As we previously reported, the Eleventh Circuit recently held that receiving a single, unsolicited text message does not constitute the harm necessary to achieve Article III standing in a Telephone Consumer Protection Act (“TCPA”) suit. Salcedo v. Hanna, No. 17-14077, 2019 WL 4050424 (11th Cir. 2019). In so holding, the Salcedo v. Hanna decision gave new life to standing arguments in TCPA cases, and created a circuit split along the way. The implications of the decision could drastically alter the viability of individual and TCPA class actions in the text messaging context.

However, this week, the Plaintiff filed a petition in the Eleventh Circuit to rehear his case en banc. In the petition, Plaintiff asks the Eleventh Circuit to reconsider the following issue: “Whether a person who receives a text message sent to a cell phone in violation of the Telephone Consumer Protection Act (TCPA) prohibition on unconsented-to, auto-dialer calls to cell phones, 47 U.S.C. § 227(b)(1)(A)(iii), suffers concrete injuries providing standing to sue under the TCPA’s right of action for the remedies provided by the Act.” In support of his petition, Plaintiff argues that "the panel's decision departs from other circuits' rulings by centering on the panel's assessment that in the TCPA, Congress was principally concerned about invasions of privacy in the home. The other circuits addressing cell-robocall violations understood that Congress' privacy protective purpose extends more broadly."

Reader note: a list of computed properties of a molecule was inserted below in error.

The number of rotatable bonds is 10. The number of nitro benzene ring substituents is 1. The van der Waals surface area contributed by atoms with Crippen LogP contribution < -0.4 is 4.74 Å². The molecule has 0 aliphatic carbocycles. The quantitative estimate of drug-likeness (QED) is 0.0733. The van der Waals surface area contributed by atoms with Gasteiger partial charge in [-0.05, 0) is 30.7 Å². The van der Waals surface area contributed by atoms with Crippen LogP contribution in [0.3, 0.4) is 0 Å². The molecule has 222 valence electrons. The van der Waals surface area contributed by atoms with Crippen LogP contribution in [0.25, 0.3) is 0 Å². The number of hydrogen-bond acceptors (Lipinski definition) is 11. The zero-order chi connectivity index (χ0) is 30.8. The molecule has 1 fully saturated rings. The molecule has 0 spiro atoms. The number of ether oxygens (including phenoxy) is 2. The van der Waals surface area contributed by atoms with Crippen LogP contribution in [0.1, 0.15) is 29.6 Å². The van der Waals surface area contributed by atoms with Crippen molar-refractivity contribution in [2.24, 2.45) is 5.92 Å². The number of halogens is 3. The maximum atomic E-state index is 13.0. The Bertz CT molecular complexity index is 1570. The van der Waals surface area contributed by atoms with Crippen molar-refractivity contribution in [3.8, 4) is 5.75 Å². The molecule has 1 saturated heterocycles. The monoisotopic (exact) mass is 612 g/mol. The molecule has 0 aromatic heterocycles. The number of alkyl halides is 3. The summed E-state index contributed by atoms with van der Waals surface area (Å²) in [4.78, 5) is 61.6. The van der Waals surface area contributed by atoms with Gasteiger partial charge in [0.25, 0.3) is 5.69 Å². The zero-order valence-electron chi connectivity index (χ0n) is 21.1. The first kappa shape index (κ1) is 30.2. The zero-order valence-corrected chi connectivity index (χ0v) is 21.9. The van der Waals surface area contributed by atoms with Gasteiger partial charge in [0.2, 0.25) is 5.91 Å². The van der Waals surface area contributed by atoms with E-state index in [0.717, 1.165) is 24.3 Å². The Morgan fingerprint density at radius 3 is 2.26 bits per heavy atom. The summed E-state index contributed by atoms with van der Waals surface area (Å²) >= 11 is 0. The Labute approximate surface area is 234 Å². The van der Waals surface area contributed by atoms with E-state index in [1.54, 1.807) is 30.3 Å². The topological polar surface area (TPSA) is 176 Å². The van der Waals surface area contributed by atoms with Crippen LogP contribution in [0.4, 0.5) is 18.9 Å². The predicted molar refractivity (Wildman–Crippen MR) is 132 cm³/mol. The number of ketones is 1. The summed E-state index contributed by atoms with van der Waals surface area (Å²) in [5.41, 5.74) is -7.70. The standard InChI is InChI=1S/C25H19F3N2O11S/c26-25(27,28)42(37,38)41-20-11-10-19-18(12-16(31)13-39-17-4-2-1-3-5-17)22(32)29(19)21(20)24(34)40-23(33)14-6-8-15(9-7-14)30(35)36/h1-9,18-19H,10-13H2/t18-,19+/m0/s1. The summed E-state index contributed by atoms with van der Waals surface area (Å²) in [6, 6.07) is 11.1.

It remains to be seen whether the Eleventh Circuit will agree to rehear the case en banc and, if so, whether it will disagree with the original panel.  We will continue to keep a close eye on the fate of Salcedo v. Hanna.